Sunday, November 28, 2010
Coq Au Vin
Coq refers to a "not so tender rooster" in French. I used a Cornish Game Hen for this recipe instead of a scrawny rooster. The title translates to rooster cooked in wine.
Recipe: Saute in a braising pan: a few small lardons, 3 whole garlic cloves and 3 pieces of celery stalk.
Add some chicken bouillon.
Add a bouquet garni of thyme, bay leaf and tarragon. Add sea salt and black pepper.
Add pearl onions, morel mushrooms and carrot sticks.
Add the game hen and pour a half of a bottle of good dry red wine in the pot.
Place the braising pan, covered in an oven at 325 degrees. Turn the hen a few times so the wine broth cooks into the entire hen.
When the hen is almost done cooking, remove the lid and cook uncovered to brown the top half of the hen.
Assembly: Set a trimmed toasted French bread crouton that is the same size of the base of the hen on a roasting pan. Bake it in the oven to toast till it becomes crisp. Place the crouton onto a serving platter.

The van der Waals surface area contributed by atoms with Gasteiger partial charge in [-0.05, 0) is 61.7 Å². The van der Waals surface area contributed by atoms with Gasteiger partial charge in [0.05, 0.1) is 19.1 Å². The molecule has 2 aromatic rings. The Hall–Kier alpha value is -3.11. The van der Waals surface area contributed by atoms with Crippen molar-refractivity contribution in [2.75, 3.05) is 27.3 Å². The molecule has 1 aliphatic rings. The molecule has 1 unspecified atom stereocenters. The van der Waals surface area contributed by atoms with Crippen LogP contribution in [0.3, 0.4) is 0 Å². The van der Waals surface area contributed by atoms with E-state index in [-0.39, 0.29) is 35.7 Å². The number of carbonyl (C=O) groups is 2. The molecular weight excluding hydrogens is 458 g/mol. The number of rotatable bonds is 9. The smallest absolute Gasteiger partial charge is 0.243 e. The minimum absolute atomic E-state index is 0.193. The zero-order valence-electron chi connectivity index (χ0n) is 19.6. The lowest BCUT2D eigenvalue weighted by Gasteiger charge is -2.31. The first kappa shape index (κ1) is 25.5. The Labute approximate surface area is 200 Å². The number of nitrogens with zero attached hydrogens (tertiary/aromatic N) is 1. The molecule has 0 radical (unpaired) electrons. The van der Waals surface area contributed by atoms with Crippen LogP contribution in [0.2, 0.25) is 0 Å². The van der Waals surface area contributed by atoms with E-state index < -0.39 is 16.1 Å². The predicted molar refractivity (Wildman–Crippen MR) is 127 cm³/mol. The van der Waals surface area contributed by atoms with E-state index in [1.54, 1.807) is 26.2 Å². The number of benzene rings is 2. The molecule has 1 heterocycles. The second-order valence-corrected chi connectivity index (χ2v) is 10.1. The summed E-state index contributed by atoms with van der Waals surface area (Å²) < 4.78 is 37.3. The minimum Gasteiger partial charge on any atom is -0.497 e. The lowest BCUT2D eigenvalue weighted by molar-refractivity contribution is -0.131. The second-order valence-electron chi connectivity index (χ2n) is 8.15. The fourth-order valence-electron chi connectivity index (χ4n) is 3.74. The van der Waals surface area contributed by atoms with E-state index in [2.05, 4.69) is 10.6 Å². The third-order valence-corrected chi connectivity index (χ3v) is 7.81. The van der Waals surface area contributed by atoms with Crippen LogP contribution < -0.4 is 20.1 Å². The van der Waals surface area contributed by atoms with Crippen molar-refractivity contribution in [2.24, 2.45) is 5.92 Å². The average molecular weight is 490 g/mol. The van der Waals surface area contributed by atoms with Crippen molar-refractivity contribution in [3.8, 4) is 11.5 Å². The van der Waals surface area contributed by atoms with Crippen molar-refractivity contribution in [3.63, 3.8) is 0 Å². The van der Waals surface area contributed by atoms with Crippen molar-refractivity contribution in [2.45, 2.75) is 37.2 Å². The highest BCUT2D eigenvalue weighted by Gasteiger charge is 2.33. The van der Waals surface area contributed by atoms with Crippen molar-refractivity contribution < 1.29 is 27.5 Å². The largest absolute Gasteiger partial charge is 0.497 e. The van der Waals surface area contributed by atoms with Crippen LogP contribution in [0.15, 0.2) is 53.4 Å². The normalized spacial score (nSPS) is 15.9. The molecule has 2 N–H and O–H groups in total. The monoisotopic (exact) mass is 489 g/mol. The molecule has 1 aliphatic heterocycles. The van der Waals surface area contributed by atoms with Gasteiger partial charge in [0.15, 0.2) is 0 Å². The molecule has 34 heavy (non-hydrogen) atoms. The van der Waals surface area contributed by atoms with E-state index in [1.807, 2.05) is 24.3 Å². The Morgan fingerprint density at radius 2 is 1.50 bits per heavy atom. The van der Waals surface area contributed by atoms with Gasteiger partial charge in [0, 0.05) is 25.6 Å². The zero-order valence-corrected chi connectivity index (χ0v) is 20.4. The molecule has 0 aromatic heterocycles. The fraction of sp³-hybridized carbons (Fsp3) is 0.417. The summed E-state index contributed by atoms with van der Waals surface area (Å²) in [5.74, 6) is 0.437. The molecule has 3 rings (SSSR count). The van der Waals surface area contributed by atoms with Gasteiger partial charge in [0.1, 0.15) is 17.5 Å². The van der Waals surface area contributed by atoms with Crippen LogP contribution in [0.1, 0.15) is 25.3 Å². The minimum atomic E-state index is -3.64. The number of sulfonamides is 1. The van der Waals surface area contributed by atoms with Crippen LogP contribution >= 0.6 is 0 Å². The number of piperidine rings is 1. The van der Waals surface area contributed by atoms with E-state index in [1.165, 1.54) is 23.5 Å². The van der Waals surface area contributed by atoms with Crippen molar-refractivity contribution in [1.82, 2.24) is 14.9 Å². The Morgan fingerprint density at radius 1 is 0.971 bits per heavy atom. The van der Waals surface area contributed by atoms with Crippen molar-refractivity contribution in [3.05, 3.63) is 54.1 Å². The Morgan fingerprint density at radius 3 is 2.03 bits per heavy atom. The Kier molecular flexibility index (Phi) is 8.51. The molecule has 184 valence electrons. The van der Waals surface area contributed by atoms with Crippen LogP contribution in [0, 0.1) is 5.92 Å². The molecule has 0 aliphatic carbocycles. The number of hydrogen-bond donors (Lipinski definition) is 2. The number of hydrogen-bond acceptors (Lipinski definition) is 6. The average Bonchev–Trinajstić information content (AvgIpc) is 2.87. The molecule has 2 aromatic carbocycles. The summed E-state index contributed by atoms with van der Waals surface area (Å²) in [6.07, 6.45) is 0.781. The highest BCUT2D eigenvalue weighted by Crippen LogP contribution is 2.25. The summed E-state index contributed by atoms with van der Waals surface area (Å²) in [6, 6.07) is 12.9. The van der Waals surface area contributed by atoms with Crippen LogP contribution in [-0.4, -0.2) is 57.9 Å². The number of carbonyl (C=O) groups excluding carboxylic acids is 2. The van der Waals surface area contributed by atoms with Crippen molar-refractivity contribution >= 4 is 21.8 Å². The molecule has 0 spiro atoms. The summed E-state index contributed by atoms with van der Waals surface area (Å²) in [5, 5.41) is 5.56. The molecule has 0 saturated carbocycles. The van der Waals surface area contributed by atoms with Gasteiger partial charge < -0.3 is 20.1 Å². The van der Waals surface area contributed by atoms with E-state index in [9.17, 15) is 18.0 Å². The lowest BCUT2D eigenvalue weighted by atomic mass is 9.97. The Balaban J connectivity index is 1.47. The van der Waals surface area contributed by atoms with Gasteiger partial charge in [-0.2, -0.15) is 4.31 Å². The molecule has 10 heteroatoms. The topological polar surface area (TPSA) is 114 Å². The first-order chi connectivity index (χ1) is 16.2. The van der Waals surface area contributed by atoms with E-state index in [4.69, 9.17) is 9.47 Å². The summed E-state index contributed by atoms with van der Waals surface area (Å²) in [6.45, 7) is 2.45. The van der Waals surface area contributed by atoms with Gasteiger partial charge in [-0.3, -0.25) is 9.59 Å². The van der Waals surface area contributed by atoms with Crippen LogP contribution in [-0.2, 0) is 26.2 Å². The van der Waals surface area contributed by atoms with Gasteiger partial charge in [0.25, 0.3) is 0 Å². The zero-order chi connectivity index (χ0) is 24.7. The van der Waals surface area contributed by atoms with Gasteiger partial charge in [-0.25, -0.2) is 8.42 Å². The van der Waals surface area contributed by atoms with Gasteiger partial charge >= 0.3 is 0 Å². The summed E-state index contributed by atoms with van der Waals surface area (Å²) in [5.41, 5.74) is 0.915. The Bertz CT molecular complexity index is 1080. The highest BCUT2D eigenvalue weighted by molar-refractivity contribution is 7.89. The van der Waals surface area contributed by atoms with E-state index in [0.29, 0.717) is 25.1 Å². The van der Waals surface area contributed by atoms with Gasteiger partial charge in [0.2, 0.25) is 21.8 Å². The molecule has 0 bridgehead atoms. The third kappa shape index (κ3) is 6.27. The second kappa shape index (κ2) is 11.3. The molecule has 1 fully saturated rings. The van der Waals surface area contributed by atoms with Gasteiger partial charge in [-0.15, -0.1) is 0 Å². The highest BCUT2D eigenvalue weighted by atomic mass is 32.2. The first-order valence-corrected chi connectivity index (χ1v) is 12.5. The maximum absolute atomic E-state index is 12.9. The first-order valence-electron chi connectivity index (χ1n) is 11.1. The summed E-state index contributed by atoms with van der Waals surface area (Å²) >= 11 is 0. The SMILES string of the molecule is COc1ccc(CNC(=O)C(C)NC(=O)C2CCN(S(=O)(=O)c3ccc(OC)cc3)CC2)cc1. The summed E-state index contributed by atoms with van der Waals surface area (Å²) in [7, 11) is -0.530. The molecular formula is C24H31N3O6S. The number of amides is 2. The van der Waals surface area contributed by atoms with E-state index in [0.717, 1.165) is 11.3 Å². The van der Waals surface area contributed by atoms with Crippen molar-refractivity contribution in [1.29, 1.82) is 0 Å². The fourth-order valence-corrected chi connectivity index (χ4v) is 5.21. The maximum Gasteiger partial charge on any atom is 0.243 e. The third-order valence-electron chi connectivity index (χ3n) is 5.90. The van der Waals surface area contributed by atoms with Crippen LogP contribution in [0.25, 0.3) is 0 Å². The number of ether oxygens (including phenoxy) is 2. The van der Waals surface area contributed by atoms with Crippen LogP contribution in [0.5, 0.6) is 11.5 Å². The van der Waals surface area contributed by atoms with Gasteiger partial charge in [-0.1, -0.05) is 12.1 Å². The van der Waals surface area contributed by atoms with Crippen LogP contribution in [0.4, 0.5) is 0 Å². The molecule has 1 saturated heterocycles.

Remove the coq au vin from the oven when the hen is done cooking.
Place the hen on the serving tray on top of the crouton.
Place the carrots, morels and pearl onions around the hen.
Strain the wine broth into a sauce pot and discard the herbs, garlic, celery and lardons.
Reduce the sauce and whisk in a little bit of beurre manie to tighten the sauce a little bit. (Beurre Manie is kneaded chilled butter and flour. It works like a simple roux to lightly thicken a sauce.) The Vin Rouge sauce should be thin and not thick.
Pour the sauce over the hen and onto the serving tray.
This is a nice way to elegantly serve this entree. Classic elegance is hard to beat! The hen is so tender and full of flavor. The morels add depth to the sauces flavor. The pearl onions are traditional in this dish and really are great with the hen. I used a Napa Valley cabernet sauvignon but a French Domaine Bordeaux or Pinot Noir would be good with too too. Delicious! ... Shawna